It would take seven years for author and illustrator Philip Reeve to pen his first young-adult novel, Mortal Engines, which was first published by Scholastic in 2001. “The biggest idea I could think of was a city on wheels but then I had to ask, ‘Why would you want a city on wheels?’” Reeve says. “It seemed arcane, but then I realized, you would want a city on wheels to chase a smaller city on wheels…and when I worked that out everything fell into place.”

The acclaimed novel, which earned the Guardian Children’s Fiction Prize, the Los Angeles Times Book Award, the Smarties Gold Award and Blue Peter Book of the Year distinctions and was shortlisted for the prestigious Whitbread Award, would evolve into a series of four books known as The Mortal Engines Quartet: Mortal Engines, Predator’s Gold, Infernal Devices and A Darkling Plain.

Reeve’s story takes place centuries after civilization was destroyed by a cataclysmic event known as the Sixty Minute War. Humankind has adapted and a new way of living has evolved. Gigantic moving cities now roam the Earth, ruthlessly preying upon smaller traction towns. Tom Natsworthy—who hails from a Lower Tier of the great traction city of London—finds himself fighting for his own survival after he encounters the dangerous fugitive Hester Shaw. Two opposites, whose paths should never have crossed, forge an unlikely alliance that is destined to change the course of the future.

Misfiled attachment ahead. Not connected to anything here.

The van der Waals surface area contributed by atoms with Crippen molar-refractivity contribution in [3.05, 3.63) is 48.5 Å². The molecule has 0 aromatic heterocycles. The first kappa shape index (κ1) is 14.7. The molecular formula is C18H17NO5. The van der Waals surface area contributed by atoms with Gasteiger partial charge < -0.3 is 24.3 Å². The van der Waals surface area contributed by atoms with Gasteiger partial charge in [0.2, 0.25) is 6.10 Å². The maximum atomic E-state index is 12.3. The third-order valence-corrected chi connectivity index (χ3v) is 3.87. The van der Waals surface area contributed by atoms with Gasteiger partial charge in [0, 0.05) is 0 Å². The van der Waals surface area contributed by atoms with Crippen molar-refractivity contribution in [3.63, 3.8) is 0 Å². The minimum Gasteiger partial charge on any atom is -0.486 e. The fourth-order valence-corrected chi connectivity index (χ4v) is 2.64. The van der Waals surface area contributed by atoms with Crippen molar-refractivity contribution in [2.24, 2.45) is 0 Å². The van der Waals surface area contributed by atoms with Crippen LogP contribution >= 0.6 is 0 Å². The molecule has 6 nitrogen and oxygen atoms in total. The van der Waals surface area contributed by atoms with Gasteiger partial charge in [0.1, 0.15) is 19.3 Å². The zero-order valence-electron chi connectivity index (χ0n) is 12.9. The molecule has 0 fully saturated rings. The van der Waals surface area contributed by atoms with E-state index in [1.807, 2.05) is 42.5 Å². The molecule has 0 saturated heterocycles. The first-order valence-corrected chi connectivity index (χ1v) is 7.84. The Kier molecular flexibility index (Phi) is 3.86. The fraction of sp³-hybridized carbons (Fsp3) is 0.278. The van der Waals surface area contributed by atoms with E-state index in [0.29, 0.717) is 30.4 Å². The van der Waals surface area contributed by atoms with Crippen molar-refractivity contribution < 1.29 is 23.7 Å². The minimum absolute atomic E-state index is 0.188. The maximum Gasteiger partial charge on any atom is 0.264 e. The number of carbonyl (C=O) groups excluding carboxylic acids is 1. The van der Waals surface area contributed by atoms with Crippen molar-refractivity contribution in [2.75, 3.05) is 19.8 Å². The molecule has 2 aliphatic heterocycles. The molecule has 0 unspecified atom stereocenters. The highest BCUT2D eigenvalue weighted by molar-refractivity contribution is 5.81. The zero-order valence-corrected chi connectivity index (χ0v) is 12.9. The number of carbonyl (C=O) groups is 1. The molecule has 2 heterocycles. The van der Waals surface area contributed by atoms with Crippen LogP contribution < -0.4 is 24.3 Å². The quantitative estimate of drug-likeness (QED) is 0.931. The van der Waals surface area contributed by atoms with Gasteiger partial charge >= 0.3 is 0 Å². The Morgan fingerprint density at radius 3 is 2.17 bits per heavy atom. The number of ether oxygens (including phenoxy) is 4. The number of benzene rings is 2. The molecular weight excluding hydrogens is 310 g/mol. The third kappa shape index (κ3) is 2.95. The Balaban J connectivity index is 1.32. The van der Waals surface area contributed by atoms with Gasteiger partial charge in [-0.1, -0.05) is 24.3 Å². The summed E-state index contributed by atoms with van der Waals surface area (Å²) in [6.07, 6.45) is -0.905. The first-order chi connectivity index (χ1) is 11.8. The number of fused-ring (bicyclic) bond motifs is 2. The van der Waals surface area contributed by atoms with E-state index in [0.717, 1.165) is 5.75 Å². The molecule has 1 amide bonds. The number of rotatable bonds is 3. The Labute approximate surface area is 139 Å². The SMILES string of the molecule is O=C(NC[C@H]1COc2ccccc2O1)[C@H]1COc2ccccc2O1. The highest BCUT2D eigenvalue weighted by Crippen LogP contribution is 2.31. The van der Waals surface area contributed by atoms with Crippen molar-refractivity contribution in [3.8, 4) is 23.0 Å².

During his time at art college, Reeve had experimented with a Super 8 camera but decided it would be easier to illustrate and write novels than make movies. (“You don’t have to give people lunch or dress them in costume,” Reeve says, dryly.) Still, he had a clear vision of his story’s cinematic future. “Mortal Engines always wanted to be a big action movie when it grew up,” Reeve says. “It has a three-act structure and big set pieces. It was just itching to be filmed.”

Scholastic Media president and Mortal Engines’ producer Deborah Forte agreed. “There is a little bit of an actor in Philip, and a little bit of a director, so when he writes it’s in a very cinematic way,” Forte says. “You know what the world is, how it looks and sounds and what it feels like to be there.” And Forte, who had helped bring The Golden Compass to the big screen, immediately thought of the one filmmaker with the extraordinary vision and peerless sensibility to adaptMortal Engines into a blockbuster movie experience: Peter Jackson.

Mortal Engines is distributed in the Philippines by United International Pictures through Columbia Pictures.  Follow us on Facebook at https://www.facebook.com/uipmoviesph/